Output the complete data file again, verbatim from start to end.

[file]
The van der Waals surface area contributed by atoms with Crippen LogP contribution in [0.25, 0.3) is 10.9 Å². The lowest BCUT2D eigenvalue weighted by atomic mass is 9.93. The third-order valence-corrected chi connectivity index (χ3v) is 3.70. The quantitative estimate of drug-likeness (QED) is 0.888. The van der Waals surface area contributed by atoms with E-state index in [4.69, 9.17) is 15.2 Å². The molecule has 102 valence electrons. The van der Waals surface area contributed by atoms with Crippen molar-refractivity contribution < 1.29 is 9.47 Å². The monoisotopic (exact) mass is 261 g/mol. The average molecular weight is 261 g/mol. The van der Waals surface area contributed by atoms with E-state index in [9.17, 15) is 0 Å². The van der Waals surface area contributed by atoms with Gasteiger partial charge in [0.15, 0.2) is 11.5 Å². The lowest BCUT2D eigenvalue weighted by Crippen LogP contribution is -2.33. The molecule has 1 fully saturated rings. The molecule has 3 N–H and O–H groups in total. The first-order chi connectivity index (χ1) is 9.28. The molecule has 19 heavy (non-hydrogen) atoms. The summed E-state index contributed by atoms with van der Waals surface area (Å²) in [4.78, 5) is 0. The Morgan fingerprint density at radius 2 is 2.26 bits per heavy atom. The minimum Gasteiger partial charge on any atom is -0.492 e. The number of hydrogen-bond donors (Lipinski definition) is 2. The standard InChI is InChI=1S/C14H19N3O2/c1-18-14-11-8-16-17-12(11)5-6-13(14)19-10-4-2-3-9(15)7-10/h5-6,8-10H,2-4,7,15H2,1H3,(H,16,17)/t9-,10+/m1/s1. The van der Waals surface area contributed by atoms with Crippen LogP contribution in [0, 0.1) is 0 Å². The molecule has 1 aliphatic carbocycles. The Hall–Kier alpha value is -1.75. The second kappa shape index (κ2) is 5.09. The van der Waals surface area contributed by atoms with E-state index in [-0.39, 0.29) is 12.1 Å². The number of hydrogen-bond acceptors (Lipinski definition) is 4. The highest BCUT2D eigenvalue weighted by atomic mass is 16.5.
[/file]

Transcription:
The van der Waals surface area contributed by atoms with Crippen LogP contribution in [0.25, 0.3) is 10.9 Å². The lowest BCUT2D eigenvalue weighted by atomic mass is 9.93. The third-order valence-corrected chi connectivity index (χ3v) is 3.70. The quantitative estimate of drug-likeness (QED) is 0.888. The van der Waals surface area contributed by atoms with E-state index in [4.69, 9.17) is 15.2 Å². The molecule has 102 valence electrons. The van der Waals surface area contributed by atoms with Crippen molar-refractivity contribution < 1.29 is 9.47 Å². The monoisotopic (exact) mass is 261 g/mol. The average molecular weight is 261 g/mol. The van der Waals surface area contributed by atoms with E-state index in [9.17, 15) is 0 Å². The van der Waals surface area contributed by atoms with Gasteiger partial charge in [0.15, 0.2) is 11.5 Å². The lowest BCUT2D eigenvalue weighted by Crippen LogP contribution is -2.33. The molecule has 1 fully saturated rings. The molecule has 3 N–H and O–H groups in total. The first-order chi connectivity index (χ1) is 9.28. The molecule has 19 heavy (non-hydrogen) atoms. The summed E-state index contributed by atoms with van der Waals surface area (Å²) in [4.78, 5) is 0. The Morgan fingerprint density at radius 2 is 2.26 bits per heavy atom. The minimum Gasteiger partial charge on any atom is -0.492 e. The number of hydrogen-bond donors (Lipinski definition) is 2. The standard InChI is InChI=1S/C14H19N3O2/c1-18-14-11-8-16-17-12(11)5-6-13(14)19-10-4-2-3-9(15)7-10/h5-6,8-10H,2-4,7,15H2,1H3,(H,16,17)/t9-,10+/m1/s1. The van der Waals surface area contributed by atoms with Crippen LogP contribution in [0, 0.1) is 0 Å². The molecule has 1 aliphatic carbocycles. The Hall–Kier alpha value is -1.75. The second kappa shape index (κ2) is 5.09. The van der Waals surface area contributed by atoms with E-state index in [-0.39, 0.29) is 12.1 Å². The number of hydrogen-bond acceptors (Lipinski definition) is 4. The highest BCUT2D eigenvalue weighted by atomic mass is 16.5.